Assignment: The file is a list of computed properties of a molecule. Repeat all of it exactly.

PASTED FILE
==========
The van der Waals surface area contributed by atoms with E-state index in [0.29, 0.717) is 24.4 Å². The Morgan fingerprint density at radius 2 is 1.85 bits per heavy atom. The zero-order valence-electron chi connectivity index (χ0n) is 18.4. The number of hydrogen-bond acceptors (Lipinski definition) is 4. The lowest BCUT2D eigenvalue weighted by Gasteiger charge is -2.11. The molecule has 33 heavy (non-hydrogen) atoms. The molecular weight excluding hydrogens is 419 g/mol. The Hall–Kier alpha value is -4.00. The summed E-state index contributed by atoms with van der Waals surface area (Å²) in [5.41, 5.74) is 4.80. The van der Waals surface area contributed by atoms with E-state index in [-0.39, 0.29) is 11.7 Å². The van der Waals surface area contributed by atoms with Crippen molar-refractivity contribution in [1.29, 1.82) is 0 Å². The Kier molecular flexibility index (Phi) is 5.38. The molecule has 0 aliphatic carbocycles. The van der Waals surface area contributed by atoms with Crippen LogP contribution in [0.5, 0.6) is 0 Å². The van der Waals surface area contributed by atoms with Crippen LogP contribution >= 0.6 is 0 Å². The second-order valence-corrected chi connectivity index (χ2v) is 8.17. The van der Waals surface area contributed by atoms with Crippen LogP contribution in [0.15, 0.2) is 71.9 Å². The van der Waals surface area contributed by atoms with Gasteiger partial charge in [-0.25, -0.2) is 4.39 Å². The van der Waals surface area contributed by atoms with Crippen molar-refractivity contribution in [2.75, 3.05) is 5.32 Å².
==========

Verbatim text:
The van der Waals surface area contributed by atoms with E-state index in [0.29, 0.717) is 24.4 Å². The Morgan fingerprint density at radius 2 is 1.85 bits per heavy atom. The zero-order valence-electron chi connectivity index (χ0n) is 18.4. The number of hydrogen-bond acceptors (Lipinski definition) is 4. The lowest BCUT2D eigenvalue weighted by Gasteiger charge is -2.11. The molecule has 33 heavy (non-hydrogen) atoms. The molecular weight excluding hydrogens is 419 g/mol. The Hall–Kier alpha value is -4.00. The summed E-state index contributed by atoms with van der Waals surface area (Å²) in [5.41, 5.74) is 4.80. The van der Waals surface area contributed by atoms with E-state index in [-0.39, 0.29) is 11.7 Å². The van der Waals surface area contributed by atoms with Crippen molar-refractivity contribution in [1.29, 1.82) is 0 Å². The Kier molecular flexibility index (Phi) is 5.38. The molecule has 0 aliphatic carbocycles. The van der Waals surface area contributed by atoms with Crippen LogP contribution in [0.5, 0.6) is 0 Å². The van der Waals surface area contributed by atoms with Crippen LogP contribution >= 0.6 is 0 Å². The second-order valence-corrected chi connectivity index (χ2v) is 8.17. The van der Waals surface area contributed by atoms with Crippen LogP contribution in [0.15, 0.2) is 71.9 Å². The van der Waals surface area contributed by atoms with Gasteiger partial charge in [-0.25, -0.2) is 4.39 Å². The van der Waals surface area contributed by atoms with Crippen molar-refractivity contribution in [2.75, 3.05) is 5.32 Å².